I can't count the number of times I've walked the aisles at trade shows, only to happen upon companies that have brought seemingly every item in their inventory to display in their exhibits. They've pinned products on walls, scattered them atop tables, or otherwise displayed them in their booths based on the myth that attendees will be unfulfilled if they're shown the X-1000 widget in beige when they were really hoping to see the taupe version.
Every time I see these flea-market-like exhibits, I shake my head. A booth merchandised like a Spencer's Gifts store sends a certain message, showcasing a company's goods rather than any message about the company's key differentiators or dedication to its customers. This strategy might be great if you're running a truck-stop gift shop, where the emphasis is on showing off the goods. But it misses the mark in the trade show industry, where success often comes from making a memorable first impression that helps your brand stand out on the show floor.
A Star-Spangled Mess
One of the best before-and-after examples in the category of cluttered exhibits is the Valley Forge Flag Co. At a recent expo, Valley Forge Flag set up a 10-by-20-foot exhibit and filled it wall to wall with Old Glory. It had big flags, medium flags, flags that fit on your desk, fringed flags, all-weather flags, and pretty much every size of the Stars and Stripes available.
Attendees at the show included retailers looking for products to stock in their stores. At the Valley Forge Flag booth, those retailers found products alright, but nothing in the booth positioned Valley Forge's flags as better or more desirable than any other flag on the market. After all, it's presumable that every company in the flag-making business offers up an equally rich product catalogue. And Old Glory is what it is: 13 stripes alternating red then white from top to bottom and a blue field filled with 50 white stars arranged in rows of six and five. Even the length-to-width ratio is set. So, frankly, any two American flags, whether they are made by Valley Forge Flag or sewn by the living descendants of Betsy Ross, are almost exactly the same.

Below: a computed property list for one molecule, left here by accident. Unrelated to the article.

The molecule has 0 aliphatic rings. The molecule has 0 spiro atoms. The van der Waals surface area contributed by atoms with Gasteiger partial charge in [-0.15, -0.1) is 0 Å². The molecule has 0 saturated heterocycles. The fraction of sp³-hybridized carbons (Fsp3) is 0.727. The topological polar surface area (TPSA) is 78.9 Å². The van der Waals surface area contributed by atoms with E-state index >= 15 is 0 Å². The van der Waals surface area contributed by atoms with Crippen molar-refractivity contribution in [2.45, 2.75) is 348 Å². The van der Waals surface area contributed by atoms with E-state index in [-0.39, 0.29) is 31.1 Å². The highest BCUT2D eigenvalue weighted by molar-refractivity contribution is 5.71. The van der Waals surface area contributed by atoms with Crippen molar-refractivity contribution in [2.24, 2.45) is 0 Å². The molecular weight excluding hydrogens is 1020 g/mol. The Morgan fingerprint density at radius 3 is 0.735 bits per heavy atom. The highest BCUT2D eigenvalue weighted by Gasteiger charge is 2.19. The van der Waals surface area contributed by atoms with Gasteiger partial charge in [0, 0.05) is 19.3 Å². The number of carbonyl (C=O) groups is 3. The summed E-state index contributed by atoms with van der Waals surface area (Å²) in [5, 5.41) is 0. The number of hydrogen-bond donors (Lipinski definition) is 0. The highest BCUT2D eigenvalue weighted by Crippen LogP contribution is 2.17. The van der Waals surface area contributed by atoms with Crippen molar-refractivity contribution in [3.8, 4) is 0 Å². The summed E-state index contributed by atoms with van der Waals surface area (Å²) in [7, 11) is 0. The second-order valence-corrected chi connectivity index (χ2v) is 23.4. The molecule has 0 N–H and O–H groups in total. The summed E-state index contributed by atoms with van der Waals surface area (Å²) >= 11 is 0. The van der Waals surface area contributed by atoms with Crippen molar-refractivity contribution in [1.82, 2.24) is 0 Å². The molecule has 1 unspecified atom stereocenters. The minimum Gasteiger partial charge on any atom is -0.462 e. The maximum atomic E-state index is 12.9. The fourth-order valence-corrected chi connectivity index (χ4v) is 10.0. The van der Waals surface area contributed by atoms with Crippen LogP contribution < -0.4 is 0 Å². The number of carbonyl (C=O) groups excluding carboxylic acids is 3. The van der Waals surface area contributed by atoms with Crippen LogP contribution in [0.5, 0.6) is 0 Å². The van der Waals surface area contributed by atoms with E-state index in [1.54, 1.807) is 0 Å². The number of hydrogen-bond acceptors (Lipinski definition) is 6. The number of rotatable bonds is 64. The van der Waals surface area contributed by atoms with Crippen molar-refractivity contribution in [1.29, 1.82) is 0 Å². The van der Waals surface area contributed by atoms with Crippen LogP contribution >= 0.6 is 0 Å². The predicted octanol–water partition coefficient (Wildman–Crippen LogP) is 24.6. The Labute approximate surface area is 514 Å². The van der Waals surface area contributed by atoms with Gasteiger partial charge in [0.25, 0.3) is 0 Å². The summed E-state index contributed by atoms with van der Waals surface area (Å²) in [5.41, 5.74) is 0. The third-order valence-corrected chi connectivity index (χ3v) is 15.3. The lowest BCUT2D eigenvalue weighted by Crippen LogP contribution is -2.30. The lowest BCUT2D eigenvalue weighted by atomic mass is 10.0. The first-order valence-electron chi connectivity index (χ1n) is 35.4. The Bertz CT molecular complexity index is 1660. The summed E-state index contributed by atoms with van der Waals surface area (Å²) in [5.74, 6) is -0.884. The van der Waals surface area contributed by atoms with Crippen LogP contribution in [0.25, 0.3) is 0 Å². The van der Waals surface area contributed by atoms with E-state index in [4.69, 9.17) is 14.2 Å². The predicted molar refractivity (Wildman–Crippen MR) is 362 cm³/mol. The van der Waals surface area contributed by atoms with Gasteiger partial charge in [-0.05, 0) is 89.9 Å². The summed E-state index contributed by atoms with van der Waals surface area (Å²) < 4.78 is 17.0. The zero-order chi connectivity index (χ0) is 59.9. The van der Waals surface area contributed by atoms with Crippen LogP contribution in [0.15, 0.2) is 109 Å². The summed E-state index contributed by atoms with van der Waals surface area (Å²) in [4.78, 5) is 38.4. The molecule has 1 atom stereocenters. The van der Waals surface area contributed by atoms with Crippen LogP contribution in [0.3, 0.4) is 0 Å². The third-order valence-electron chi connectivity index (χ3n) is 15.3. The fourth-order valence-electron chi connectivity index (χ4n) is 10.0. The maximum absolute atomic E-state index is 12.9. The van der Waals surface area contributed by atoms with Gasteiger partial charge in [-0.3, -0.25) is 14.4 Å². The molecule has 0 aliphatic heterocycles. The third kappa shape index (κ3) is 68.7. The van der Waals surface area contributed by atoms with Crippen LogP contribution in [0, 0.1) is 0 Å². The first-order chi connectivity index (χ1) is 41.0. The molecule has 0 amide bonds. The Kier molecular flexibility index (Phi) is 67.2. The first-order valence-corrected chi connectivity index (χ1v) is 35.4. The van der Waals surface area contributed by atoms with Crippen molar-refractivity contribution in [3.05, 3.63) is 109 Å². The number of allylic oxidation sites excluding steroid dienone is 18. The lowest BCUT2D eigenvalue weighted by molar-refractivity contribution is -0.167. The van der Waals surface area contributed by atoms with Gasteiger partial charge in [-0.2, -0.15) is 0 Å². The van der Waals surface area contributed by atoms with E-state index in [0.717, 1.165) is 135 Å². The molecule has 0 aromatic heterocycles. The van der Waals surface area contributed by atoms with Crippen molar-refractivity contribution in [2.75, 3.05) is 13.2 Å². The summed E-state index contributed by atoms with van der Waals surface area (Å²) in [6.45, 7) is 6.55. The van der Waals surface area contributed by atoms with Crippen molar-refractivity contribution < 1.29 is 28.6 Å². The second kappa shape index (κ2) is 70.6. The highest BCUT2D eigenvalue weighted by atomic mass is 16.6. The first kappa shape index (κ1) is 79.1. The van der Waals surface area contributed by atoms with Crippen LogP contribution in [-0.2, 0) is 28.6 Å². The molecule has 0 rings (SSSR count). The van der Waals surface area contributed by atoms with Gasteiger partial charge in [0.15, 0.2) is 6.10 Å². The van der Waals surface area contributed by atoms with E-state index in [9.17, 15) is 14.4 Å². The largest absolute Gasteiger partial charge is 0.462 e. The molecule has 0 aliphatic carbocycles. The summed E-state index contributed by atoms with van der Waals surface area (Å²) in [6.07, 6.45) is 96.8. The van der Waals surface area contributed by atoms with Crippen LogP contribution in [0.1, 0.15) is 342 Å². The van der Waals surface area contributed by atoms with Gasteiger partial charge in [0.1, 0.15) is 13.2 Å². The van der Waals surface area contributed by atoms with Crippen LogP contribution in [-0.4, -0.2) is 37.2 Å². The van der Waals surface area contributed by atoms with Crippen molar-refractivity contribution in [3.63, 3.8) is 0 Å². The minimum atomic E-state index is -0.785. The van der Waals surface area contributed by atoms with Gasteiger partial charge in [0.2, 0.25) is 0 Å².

The worst part about Valley Forge's display was that the exhibit failed to tell attendees what is so great about the company's flags, as opposed to every other American-flag-making company. And, at least in this company's case, that story can make all the difference.
What you wouldn't have known by walking past the Valley Forge booth is that all the American flags on the moon are Valley Forge flags. Every flag on a military coffin is made by Valley Forge Flag. And the flag on President Kennedy's coffin, guess who made it? Valley Forge Flag, of course. And while other flag makers can use the same materials and follow the same dimensional instructions set out by Congress for making American flags, only Valley Forge Flag has been a part of these iconic moments in American history.
Now, wouldn't that be a great story to tell attendees? Wouldn't the story of Valley Forge Flag's place in history tell attendees that this company is about more than just making standard flags in all sizes? For a company like Valley Forge Flag, the difference between trotting out the inventory and telling its unique and compelling story would be the difference between trying to make a simple sale and trying to differentiate itself on a level that no other flag manufacturer can compete.